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California rejects measure to legalize pot

SAN FRANCISCO - California voters rejected a ballot measure that would have legalized marijuana for personal use, blocking efforts to expand the industry beyond medical purposes in the nation's most populous state.

Proposition 19 failed 54 percent to 46 percent, according to California's Secretary of State. Backers included billionaire investor George Soros, who contributed $1 million in support.

The proposition lost in three northern counties - Humboldt, Trinity and Mendocino - identified in a Rand Corp. report this year as the center of the state's pot production.

"Legalization would be competition to the black market," Steve Downing, a former deputy chief in the Los Angeles Police Department told reporters yesterday.

California was the first to legalize marijuana for medical use, in 1996; 13 states and the District of Columbia followed. Tuesday's defeat allows the state to sidestep a fight with the federal government, which had threatened to prosecute marijuana use if the measure won.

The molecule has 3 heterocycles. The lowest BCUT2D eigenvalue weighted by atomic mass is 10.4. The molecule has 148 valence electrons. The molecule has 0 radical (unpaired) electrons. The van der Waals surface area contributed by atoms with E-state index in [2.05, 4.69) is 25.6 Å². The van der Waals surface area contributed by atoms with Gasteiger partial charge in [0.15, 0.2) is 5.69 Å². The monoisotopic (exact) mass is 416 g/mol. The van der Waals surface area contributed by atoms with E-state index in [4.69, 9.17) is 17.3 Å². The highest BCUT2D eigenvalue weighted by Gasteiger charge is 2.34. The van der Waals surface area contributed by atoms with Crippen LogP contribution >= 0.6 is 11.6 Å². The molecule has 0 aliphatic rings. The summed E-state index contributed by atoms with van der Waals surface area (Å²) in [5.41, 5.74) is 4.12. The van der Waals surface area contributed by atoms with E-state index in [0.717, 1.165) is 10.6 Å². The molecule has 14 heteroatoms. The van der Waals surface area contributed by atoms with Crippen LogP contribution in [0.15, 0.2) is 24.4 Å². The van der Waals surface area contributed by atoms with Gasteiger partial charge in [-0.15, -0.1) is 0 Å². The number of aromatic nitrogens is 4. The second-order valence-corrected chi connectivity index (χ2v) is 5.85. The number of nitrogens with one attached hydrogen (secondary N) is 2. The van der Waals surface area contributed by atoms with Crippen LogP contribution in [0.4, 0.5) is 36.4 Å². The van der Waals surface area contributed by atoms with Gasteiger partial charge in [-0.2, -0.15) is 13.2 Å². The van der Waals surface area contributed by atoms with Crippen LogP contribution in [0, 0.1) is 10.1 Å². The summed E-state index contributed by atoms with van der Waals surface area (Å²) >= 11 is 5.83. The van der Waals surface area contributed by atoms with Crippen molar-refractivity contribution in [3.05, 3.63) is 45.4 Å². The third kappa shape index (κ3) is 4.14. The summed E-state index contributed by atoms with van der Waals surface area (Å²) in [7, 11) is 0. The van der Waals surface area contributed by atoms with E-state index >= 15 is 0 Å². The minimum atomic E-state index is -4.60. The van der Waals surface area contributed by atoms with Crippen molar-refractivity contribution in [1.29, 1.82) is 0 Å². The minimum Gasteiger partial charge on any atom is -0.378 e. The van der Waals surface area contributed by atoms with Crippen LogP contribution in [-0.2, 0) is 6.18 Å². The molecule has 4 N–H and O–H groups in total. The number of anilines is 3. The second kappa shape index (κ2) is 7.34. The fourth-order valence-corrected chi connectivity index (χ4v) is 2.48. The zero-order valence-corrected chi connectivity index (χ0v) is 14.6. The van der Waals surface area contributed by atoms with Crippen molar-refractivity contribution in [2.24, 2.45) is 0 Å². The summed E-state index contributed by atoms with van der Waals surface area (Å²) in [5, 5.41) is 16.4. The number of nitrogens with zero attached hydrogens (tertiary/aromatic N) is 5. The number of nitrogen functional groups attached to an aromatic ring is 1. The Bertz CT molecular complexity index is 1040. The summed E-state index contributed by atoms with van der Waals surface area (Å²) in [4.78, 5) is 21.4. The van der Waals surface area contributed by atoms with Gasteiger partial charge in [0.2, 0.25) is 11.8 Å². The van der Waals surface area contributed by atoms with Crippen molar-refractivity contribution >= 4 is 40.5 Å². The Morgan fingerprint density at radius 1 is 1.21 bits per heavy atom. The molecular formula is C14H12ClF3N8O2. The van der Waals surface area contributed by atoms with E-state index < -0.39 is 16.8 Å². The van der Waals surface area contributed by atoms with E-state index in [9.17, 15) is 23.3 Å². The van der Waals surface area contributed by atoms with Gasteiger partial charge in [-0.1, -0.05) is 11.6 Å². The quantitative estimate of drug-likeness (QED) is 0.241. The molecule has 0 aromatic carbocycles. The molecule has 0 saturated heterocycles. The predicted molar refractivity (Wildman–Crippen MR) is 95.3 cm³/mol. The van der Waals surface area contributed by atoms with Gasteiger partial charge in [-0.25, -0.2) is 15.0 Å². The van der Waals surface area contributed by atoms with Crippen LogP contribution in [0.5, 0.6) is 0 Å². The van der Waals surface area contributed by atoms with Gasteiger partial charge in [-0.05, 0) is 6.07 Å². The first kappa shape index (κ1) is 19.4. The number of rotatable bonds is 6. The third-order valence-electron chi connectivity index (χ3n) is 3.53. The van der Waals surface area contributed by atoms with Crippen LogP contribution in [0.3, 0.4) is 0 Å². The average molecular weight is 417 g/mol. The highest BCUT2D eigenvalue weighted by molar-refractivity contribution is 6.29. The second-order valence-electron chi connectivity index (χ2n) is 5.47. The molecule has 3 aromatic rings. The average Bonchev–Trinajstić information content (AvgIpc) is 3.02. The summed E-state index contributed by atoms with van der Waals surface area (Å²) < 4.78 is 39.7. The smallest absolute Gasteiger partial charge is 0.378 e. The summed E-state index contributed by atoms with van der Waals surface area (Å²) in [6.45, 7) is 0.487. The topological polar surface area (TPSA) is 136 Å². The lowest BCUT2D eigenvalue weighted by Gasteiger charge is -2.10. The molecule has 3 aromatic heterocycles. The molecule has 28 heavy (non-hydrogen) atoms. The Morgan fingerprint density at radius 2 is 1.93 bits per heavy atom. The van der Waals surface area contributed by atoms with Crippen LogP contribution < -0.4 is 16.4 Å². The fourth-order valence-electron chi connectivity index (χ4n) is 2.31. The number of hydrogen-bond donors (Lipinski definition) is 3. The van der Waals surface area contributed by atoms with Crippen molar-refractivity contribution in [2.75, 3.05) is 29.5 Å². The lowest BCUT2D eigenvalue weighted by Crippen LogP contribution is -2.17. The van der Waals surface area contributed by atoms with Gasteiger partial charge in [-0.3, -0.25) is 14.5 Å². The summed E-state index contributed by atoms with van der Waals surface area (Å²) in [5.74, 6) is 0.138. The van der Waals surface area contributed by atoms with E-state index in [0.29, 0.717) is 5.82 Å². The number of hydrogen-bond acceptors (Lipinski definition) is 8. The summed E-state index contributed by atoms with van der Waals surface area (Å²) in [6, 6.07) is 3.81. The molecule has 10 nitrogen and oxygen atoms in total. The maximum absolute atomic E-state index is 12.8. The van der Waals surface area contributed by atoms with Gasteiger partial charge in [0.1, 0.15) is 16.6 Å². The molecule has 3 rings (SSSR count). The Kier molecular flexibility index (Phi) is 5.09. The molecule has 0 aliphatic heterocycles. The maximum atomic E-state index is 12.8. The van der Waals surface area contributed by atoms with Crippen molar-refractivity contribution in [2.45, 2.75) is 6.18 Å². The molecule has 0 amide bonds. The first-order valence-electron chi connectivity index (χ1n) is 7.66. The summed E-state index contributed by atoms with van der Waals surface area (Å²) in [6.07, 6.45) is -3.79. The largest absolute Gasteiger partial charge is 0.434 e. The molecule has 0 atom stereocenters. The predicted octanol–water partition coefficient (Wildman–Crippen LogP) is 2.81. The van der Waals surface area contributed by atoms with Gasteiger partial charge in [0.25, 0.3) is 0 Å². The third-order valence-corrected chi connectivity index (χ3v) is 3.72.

Another attempt to legalize marijuana in California will probably be less broad, said Robert MacCoun, a professor of law and public policy at the University of California, Berkeley. It might allow home cultivation or restricted access, like buyer's clubs, rather than full-scale retail sales, he said.

California residents consume about 1 million pounds of marijuana each year, according to the state's tax administrator, the Equalization Board. The proposition would have allowed people 21 or older to possess and grow limited amounts for personal use. It also would have allowed local governments to tax and regulate its commercial production, distribution and sale.

Proponents pitched it as a sensible, though unprecedented, experiment that would provide much-needed revenue for the cash-strapped state, dent the drug-related violence in Mexico by causing pot prices to plummet, and reduce marijuana arrests they say disproportionately target minority youth. However, every major newspaper, both political parties, the two candidates for governor and all but a handful of leading politicians came out against it.

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